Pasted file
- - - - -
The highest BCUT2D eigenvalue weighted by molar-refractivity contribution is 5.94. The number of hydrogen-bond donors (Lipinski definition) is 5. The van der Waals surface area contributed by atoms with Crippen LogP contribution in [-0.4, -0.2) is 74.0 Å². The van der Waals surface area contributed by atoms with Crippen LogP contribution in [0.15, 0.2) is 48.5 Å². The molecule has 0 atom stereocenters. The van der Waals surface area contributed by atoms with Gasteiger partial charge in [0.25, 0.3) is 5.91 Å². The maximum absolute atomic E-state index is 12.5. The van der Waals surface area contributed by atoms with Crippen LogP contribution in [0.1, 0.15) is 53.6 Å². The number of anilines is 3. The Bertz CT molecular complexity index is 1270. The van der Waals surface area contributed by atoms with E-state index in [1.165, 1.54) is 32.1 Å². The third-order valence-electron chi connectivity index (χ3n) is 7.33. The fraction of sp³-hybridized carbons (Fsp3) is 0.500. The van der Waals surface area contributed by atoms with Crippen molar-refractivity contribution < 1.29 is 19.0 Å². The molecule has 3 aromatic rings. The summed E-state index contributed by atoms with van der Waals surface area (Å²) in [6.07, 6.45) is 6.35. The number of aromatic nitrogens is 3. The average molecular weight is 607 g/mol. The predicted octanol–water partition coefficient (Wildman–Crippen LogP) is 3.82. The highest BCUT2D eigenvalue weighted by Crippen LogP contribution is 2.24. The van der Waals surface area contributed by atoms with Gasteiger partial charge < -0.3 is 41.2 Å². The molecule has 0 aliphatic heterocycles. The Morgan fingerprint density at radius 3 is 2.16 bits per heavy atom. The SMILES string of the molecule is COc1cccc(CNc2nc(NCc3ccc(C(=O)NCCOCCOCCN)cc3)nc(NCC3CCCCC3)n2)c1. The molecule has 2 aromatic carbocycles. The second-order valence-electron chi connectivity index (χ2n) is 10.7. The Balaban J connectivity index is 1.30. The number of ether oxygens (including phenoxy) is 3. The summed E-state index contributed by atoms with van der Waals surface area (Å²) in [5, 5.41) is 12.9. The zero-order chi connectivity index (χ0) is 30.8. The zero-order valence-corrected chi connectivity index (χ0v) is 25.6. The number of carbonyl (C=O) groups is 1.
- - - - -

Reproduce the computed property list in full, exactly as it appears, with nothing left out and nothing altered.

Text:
The highest BCUT2D eigenvalue weighted by molar-refractivity contribution is 5.94. The number of hydrogen-bond donors (Lipinski definition) is 5. The van der Waals surface area contributed by atoms with Crippen LogP contribution in [-0.4, -0.2) is 74.0 Å². The van der Waals surface area contributed by atoms with Crippen LogP contribution in [0.15, 0.2) is 48.5 Å². The molecule has 0 atom stereocenters. The van der Waals surface area contributed by atoms with Gasteiger partial charge in [0.25, 0.3) is 5.91 Å². The maximum absolute atomic E-state index is 12.5. The van der Waals surface area contributed by atoms with Crippen LogP contribution in [0.1, 0.15) is 53.6 Å². The number of anilines is 3. The Bertz CT molecular complexity index is 1270. The van der Waals surface area contributed by atoms with E-state index in [1.165, 1.54) is 32.1 Å². The third-order valence-electron chi connectivity index (χ3n) is 7.33. The fraction of sp³-hybridized carbons (Fsp3) is 0.500. The van der Waals surface area contributed by atoms with Crippen molar-refractivity contribution < 1.29 is 19.0 Å². The molecule has 3 aromatic rings. The summed E-state index contributed by atoms with van der Waals surface area (Å²) in [6.07, 6.45) is 6.35. The number of aromatic nitrogens is 3. The average molecular weight is 607 g/mol. The predicted octanol–water partition coefficient (Wildman–Crippen LogP) is 3.82. The highest BCUT2D eigenvalue weighted by Crippen LogP contribution is 2.24. The van der Waals surface area contributed by atoms with Gasteiger partial charge < -0.3 is 41.2 Å². The molecule has 0 aliphatic heterocycles. The Morgan fingerprint density at radius 3 is 2.16 bits per heavy atom. The SMILES string of the molecule is COc1cccc(CNc2nc(NCc3ccc(C(=O)NCCOCCOCCN)cc3)nc(NCC3CCCCC3)n2)c1. The molecule has 2 aromatic carbocycles. The second-order valence-electron chi connectivity index (χ2n) is 10.7. The Balaban J connectivity index is 1.30. The number of ether oxygens (including phenoxy) is 3. The summed E-state index contributed by atoms with van der Waals surface area (Å²) in [5, 5.41) is 12.9. The zero-order chi connectivity index (χ0) is 30.8. The zero-order valence-corrected chi connectivity index (χ0v) is 25.6. The number of carbonyl (C=O) groups is 1.